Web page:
I’m not going to lie. I picked up this book for two reasons: the fantastic cover that gives you such a great impression of what you’ll find inside, and the part of the synopsis where it is mentioned that the king’s advisor is a cat. There you have it, that’s all I need to pick up a book by a new-to-me author.
HEARTS OF OAK
by Eddie Robson
Published: Tor.com, 2020
Ebook: 272 pages
My rating: 7/10
Opening line: The king glanced across his chambers and saw his morning letter had arrived.
The buildings grow.
And the city expands.
And the people of the land are starting to behave abnormally.
Or perhaps they’ve always behaved that way, and it’s normality that’s at fault.
And the king of the land confers with his best friend, who happens to be his closest advisor, who also happens to be a talking cat. But that’s all perfectly natural and not at all weird.
And when chief architect Iona wakes from a long period of blindly accepting the status quo, she realizes there’s a mystery to be solved. A strange, somewhat bizarre mystery, to be sure, but no less dangerous for its improbability.
And the cat is almost certainly involved!
This is the kind of book that starts with a small glimpse of something and then expands over and over again, revealing a much bigger picture than you’d first imagined. It follows two protagonists. Iona, a renowned architect who has designed a large part of the city’s buildings; and the king, who discusses current events mostly with his cat advisor Clarence and signs off projects for new buildings. It becomes clear very soon that this city is all about construction! Iona is an architect who teaches other architects. Most people seem to work either on construction sites or for companies providing raw materials to construct buildings.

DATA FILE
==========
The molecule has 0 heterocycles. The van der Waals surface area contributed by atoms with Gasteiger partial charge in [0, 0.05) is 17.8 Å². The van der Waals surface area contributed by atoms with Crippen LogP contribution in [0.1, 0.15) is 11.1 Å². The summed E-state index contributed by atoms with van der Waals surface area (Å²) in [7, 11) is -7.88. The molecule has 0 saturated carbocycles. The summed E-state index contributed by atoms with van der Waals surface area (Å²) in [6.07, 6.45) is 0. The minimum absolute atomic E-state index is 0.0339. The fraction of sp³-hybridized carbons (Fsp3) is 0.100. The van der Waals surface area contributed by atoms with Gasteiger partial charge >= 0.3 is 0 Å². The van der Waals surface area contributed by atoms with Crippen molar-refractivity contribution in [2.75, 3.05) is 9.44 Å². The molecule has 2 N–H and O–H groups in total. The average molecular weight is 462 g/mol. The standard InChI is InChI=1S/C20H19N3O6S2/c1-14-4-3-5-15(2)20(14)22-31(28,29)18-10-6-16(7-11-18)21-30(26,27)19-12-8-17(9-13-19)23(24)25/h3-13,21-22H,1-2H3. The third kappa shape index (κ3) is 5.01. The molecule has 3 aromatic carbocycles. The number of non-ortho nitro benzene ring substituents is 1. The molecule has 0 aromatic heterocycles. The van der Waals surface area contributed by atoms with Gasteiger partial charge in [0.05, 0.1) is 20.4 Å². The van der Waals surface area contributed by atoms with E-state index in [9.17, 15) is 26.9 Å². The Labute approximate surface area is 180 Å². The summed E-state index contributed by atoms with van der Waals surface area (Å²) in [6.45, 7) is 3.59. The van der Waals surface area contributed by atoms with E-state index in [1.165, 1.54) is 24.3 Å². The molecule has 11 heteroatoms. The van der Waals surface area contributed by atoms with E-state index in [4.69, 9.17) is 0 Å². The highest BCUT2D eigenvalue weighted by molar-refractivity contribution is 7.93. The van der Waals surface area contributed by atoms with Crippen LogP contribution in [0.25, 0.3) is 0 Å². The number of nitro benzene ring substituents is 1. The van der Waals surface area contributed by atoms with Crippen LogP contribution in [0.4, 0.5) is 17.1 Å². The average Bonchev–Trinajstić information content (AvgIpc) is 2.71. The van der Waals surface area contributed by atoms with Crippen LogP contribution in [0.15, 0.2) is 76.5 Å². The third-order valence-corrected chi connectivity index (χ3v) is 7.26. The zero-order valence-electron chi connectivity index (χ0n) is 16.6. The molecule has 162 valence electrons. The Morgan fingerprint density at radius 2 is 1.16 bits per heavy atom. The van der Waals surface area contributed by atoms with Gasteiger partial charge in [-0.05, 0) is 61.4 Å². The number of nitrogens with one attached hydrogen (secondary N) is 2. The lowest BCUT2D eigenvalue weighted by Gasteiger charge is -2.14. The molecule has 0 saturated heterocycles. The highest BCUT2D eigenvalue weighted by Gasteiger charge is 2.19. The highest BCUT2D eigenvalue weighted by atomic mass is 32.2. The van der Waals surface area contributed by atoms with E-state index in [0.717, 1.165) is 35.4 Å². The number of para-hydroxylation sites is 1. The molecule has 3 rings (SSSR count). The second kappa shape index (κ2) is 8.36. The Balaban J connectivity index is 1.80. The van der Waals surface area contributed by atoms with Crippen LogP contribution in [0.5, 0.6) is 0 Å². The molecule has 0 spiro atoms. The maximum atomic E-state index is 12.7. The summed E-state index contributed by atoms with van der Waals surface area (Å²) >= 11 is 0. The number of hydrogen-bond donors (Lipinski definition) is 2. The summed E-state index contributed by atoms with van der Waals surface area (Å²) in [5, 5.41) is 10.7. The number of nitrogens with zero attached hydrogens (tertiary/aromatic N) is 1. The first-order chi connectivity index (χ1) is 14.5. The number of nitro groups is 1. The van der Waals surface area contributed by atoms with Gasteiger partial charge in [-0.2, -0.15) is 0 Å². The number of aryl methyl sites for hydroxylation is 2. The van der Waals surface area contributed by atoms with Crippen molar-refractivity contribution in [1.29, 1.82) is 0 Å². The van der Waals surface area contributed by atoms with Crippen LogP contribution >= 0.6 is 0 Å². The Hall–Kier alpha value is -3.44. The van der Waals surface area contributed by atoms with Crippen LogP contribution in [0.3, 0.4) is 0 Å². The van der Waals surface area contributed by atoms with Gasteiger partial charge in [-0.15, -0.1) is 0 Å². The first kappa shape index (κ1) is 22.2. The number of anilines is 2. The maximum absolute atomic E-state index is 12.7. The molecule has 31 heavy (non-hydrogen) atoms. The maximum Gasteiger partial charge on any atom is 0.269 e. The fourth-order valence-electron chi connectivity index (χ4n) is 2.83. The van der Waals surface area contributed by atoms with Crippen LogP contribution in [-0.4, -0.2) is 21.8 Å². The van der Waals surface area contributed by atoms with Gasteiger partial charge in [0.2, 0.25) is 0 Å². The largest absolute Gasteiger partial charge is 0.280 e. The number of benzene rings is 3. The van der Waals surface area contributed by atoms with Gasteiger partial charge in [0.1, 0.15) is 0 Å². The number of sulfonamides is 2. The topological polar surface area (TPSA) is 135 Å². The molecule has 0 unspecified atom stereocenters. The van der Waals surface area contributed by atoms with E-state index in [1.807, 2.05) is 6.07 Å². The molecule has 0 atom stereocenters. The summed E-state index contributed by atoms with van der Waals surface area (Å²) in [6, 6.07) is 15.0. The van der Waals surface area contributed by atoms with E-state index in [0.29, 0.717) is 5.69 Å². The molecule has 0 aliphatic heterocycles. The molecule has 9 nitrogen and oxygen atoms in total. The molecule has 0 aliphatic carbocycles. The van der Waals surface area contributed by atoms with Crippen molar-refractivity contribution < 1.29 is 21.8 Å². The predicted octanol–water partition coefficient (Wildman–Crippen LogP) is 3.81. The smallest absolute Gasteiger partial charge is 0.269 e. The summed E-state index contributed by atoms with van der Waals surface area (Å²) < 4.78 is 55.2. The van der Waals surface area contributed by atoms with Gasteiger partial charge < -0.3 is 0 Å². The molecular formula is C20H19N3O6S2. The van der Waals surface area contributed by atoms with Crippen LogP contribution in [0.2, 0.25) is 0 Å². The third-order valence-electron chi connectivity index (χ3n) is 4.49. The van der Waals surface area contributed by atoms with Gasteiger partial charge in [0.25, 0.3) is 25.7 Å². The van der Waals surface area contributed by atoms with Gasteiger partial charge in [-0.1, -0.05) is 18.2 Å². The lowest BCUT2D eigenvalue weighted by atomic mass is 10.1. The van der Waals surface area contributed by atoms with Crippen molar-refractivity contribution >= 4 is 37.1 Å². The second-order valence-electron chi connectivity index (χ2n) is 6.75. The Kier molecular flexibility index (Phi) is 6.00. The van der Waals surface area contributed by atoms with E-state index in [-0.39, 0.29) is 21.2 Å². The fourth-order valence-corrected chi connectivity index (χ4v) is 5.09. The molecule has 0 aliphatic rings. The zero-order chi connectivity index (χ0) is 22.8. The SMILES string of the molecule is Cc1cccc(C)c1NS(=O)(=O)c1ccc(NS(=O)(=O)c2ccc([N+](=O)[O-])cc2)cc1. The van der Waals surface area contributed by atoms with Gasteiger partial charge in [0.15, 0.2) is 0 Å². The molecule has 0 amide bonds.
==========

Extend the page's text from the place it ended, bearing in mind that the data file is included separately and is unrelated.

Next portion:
As I read along, more things felt very strange to me. Seeing someone else eat, for example, is considered taboo, all the buildings are made of wood. And then there are the “dream-words” Iona keeps thinking of, words that she shouldn’t know but does, words that don’t describe anything that actually exists in the world but that are just there in her mind.
Things get going when Iona is at a colleague’s funeral and a man jumps onto the casket right as it goes into the furnace. As shocking as this event may be, nobody seems to talk about it, even the mysterious woman who asks Iona for one-on-one lessons in architecture. But Iona is determined to find out more…
This is where I stop talking about the plot because, as I mentioned above, a lot of things are revealed during this story and they are best discovered for yourselves, without knowing much beforehand. I love a book that is also a puzzle, and while this is not the kind of book where you can guess everything beforehand, there are enough hints here and there to give you a vague idea of what’s going on.
What I found great about this is how the prose just flows. The language is simple and straightforward, fitting perfectly with the setting and the characters. I can’t exactly tell you why, so you’ll just have to trust me. It’s not a long book but I flew through the pages at great speed nonetheless, because I never found a good place to stop. You always want to read just one more chapter, find out just one more tidbit of information, which makes this the perfect choice for a readathon book.
I was worried that I wouldn’t be as excited to continue reading once the big secrets were revealed but there is still so much going on after that. Even the very end still holds a surprise or two in store. And while the ending was left somewhat open, the conclusion reached is still very satisfying.
While I thoroughly enjoyed this book, there would have been enough there to justify a much larger novel. The world building was so intriguing that I wouldn’t have minded seeing more of it. It all made perfect sense and things fit together beautifully but especially when it comes to the background story (which is secret and you have to find out for yourselves), there was so much potential for more. But I guess it’s just not that kind of book. It is, however, so full of well-executed ideas that I will definitely keep my eye out for more of Eddie Robson’s fiction. And have I mentioned the talking cat? Cause there’s a talking cat! 🙂
MY RATING: 7/10 – Very good